The social groups that raccoons live in have changed slightly in recent years, as they have adapted to suburban environments. Raccoons that live in close proximity to humans tend to have an abundance of food resources, which means that they become crowded together in greater numbers than they would be in the wild. Suburban raccoons are more likely to be seen in groups than wild raccoons.

In extreme cases, like in the below video, raccoons get along in very big groups of up to 25 individuals, but this is not very common and usually involves generous amounts of hotdogs for everyone.

Do Raccoons Have Some Kind Of Social Hierarchy?

Despite the loose nature of their social groupings, there is a hierarchy among raccoons which is typically established through dominance behavior.

As is true for many mammal species, male raccoons will fight with each other to determine their respective positions on the social hierarchy. Raccoons are quite scrappy animals and even those that spend time together in a social group will consistently fight over food and other resources.

Typically, larger individuals become more dominant as they are the ones that are likely to win fights against other raccoons. This also means that older raccoons usually have a higher social position because they tend to be bigger in size.

One of the reasons why female raccoons raise their young in isolation is because males will so readily fight other raccoons that they will even fight with their own offspring!

Do Raccoons Show Affection?

Despite their independent nature and a tendency to fight amongst themselves, raccoons can be surprisingly affectionate. They are not a domesticated species, but pet raccoons that have been raised by humans are often reported to enjoy a cuddle and show a lot of affection for their owners.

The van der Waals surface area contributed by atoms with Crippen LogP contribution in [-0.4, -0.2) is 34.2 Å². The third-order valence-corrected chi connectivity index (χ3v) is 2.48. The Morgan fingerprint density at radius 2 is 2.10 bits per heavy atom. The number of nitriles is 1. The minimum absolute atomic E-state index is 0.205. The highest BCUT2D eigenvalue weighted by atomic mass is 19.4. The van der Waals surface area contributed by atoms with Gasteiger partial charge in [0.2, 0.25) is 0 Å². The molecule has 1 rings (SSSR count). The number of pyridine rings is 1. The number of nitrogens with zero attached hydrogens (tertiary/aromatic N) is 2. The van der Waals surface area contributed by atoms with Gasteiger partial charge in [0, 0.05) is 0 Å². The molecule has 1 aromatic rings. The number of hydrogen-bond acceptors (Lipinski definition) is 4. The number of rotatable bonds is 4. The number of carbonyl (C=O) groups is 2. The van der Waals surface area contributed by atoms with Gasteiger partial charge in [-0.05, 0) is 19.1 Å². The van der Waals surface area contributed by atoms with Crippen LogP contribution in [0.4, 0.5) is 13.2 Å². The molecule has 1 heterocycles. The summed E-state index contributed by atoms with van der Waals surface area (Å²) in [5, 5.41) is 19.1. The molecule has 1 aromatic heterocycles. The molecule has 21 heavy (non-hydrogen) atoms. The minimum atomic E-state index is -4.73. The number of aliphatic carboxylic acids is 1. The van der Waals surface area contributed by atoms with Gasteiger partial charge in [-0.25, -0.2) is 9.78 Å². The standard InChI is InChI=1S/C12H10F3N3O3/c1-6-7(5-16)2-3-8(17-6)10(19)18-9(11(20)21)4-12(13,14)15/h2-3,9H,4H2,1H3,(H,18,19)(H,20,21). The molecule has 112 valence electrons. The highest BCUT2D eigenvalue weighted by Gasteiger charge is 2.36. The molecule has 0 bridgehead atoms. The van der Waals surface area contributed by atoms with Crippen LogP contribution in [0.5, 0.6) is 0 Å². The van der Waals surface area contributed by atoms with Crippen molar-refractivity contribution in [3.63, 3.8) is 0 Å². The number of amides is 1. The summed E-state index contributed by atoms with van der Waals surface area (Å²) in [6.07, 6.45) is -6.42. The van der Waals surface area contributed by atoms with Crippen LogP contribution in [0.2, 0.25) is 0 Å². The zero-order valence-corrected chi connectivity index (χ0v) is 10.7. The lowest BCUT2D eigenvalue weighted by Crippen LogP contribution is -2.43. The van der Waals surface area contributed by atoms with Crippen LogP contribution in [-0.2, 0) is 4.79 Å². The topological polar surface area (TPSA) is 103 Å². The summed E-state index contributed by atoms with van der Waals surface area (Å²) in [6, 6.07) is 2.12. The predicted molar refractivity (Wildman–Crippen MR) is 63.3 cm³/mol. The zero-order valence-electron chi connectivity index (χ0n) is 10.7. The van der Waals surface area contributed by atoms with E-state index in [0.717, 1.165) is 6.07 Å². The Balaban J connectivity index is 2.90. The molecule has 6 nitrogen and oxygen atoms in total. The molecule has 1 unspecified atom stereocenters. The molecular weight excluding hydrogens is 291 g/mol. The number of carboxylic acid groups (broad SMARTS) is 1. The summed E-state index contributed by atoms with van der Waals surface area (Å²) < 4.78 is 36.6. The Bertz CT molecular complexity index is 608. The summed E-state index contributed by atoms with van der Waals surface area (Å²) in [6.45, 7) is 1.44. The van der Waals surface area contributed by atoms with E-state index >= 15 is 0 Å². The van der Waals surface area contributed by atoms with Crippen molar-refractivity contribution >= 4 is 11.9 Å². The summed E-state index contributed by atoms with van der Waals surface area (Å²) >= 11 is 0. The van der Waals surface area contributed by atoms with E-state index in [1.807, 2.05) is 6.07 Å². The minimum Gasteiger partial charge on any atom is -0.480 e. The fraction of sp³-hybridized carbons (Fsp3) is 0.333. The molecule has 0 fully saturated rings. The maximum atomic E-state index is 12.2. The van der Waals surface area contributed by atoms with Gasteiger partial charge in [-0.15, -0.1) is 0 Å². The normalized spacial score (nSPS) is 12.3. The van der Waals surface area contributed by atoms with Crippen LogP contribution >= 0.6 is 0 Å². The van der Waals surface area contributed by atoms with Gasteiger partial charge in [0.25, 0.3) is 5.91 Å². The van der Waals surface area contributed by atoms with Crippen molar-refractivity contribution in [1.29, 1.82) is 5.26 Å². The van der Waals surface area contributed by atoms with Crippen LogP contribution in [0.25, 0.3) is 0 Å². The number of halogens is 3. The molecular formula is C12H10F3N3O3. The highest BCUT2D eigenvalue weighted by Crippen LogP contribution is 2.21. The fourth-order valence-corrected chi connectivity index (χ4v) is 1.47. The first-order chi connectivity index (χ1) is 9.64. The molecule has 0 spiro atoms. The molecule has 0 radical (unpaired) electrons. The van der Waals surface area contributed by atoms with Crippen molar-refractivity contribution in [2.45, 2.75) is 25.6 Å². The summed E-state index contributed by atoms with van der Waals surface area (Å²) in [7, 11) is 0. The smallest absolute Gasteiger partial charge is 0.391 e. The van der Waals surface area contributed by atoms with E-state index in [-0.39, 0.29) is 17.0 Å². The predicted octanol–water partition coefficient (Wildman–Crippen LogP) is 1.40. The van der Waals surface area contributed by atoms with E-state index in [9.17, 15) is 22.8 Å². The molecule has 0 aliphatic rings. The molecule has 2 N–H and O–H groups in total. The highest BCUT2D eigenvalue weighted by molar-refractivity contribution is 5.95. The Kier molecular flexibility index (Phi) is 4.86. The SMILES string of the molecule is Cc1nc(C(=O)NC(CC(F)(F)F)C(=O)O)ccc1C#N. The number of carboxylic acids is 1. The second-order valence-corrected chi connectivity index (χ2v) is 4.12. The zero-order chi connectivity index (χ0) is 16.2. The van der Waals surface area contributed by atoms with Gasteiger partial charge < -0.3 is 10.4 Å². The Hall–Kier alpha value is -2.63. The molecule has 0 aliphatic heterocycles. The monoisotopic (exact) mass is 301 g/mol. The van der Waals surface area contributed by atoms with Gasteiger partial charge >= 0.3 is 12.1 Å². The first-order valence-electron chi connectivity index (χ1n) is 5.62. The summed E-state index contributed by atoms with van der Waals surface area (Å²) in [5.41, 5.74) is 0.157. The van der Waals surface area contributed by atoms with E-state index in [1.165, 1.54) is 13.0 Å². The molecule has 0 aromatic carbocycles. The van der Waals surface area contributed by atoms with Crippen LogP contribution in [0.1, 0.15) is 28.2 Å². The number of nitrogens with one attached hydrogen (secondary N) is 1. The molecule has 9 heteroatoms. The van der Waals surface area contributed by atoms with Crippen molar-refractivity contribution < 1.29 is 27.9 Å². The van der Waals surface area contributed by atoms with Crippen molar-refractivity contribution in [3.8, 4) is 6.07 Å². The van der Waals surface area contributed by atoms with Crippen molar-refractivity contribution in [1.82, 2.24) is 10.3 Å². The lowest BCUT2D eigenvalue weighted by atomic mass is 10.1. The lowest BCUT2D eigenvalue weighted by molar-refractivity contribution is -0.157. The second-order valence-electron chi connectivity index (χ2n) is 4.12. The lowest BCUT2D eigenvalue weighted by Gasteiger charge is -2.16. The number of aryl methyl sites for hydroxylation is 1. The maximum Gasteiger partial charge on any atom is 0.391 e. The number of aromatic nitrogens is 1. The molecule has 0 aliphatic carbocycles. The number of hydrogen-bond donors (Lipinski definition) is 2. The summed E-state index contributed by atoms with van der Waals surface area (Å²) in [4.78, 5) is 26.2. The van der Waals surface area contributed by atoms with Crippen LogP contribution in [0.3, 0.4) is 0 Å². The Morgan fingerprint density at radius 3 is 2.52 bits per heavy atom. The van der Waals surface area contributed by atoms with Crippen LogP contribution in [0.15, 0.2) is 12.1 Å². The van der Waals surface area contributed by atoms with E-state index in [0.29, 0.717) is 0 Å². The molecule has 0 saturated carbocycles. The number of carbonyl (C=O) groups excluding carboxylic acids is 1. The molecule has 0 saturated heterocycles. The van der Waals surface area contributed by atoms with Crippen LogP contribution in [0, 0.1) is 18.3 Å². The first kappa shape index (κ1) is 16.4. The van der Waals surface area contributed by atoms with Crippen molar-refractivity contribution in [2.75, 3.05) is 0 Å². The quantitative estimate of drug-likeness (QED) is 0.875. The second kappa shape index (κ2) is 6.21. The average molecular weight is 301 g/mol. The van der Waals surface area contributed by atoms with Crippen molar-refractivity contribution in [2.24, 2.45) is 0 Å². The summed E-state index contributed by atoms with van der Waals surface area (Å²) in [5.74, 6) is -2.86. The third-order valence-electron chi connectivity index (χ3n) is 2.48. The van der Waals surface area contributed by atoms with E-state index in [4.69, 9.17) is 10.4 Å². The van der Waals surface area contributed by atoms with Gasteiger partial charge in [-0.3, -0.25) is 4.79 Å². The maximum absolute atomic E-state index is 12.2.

Ultimately, though, they are still quite independent creatures. In the wild, young raccoons may play amongst themselves and mothers will show affection for their kits, but they still spend the majority of their time looking out for themselves.

Even pet raccoons are quick to bite and can hurt others when they are annoyed or scared. Raccoons do experience emotions though, like any intelligent and semi-social mammals do, and they have even been reported by owners to show sadness at times.

What Is a Raccoon’s Personality?

Raccoons have some of the most expressive faces in the animal kingdom and that, combined with their human-like hands, gives them personality by the bucketload. There are many different personality traits that people associate with raccoons based on the way that they look and how they behave.

When it comes to their actual personalities, though, raccoons are known to be:

  • Curious
  • Playful
  • Independent